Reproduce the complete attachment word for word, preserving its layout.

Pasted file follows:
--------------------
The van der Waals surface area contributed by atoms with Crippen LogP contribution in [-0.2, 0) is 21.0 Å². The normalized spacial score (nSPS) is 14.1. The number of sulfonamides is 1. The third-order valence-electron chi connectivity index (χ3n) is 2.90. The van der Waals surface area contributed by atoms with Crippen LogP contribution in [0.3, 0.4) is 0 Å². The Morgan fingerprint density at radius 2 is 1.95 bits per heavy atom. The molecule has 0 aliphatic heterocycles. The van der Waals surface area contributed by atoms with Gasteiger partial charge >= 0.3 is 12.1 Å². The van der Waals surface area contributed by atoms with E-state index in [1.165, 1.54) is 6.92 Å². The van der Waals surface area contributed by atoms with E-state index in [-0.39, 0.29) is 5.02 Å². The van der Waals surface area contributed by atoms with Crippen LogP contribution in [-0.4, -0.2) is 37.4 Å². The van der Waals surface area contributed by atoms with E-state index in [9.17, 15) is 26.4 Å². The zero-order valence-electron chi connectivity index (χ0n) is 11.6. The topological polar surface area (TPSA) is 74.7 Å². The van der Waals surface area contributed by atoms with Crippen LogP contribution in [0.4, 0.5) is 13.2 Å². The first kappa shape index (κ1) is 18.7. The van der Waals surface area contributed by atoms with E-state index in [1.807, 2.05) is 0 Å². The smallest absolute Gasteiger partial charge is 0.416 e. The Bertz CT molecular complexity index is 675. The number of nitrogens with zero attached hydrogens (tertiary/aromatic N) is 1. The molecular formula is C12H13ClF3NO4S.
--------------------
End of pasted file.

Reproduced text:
The van der Waals surface area contributed by atoms with Crippen LogP contribution in [-0.2, 0) is 21.0 Å². The normalized spacial score (nSPS) is 14.1. The number of sulfonamides is 1. The third-order valence-electron chi connectivity index (χ3n) is 2.90. The van der Waals surface area contributed by atoms with Crippen LogP contribution in [0.3, 0.4) is 0 Å². The Morgan fingerprint density at radius 2 is 1.95 bits per heavy atom. The molecule has 0 aliphatic heterocycles. The van der Waals surface area contributed by atoms with Gasteiger partial charge >= 0.3 is 12.1 Å². The van der Waals surface area contributed by atoms with E-state index in [1.165, 1.54) is 6.92 Å². The van der Waals surface area contributed by atoms with E-state index in [-0.39, 0.29) is 5.02 Å². The van der Waals surface area contributed by atoms with Crippen LogP contribution in [-0.4, -0.2) is 37.4 Å². The van der Waals surface area contributed by atoms with E-state index in [9.17, 15) is 26.4 Å². The zero-order valence-electron chi connectivity index (χ0n) is 11.6. The topological polar surface area (TPSA) is 74.7 Å². The van der Waals surface area contributed by atoms with Crippen LogP contribution in [0.4, 0.5) is 13.2 Å². The first kappa shape index (κ1) is 18.7. The van der Waals surface area contributed by atoms with E-state index in [1.807, 2.05) is 0 Å². The smallest absolute Gasteiger partial charge is 0.416 e. The Bertz CT molecular complexity index is 675. The number of nitrogens with zero attached hydrogens (tertiary/aromatic N) is 1. The molecular formula is C12H13ClF3NO4S.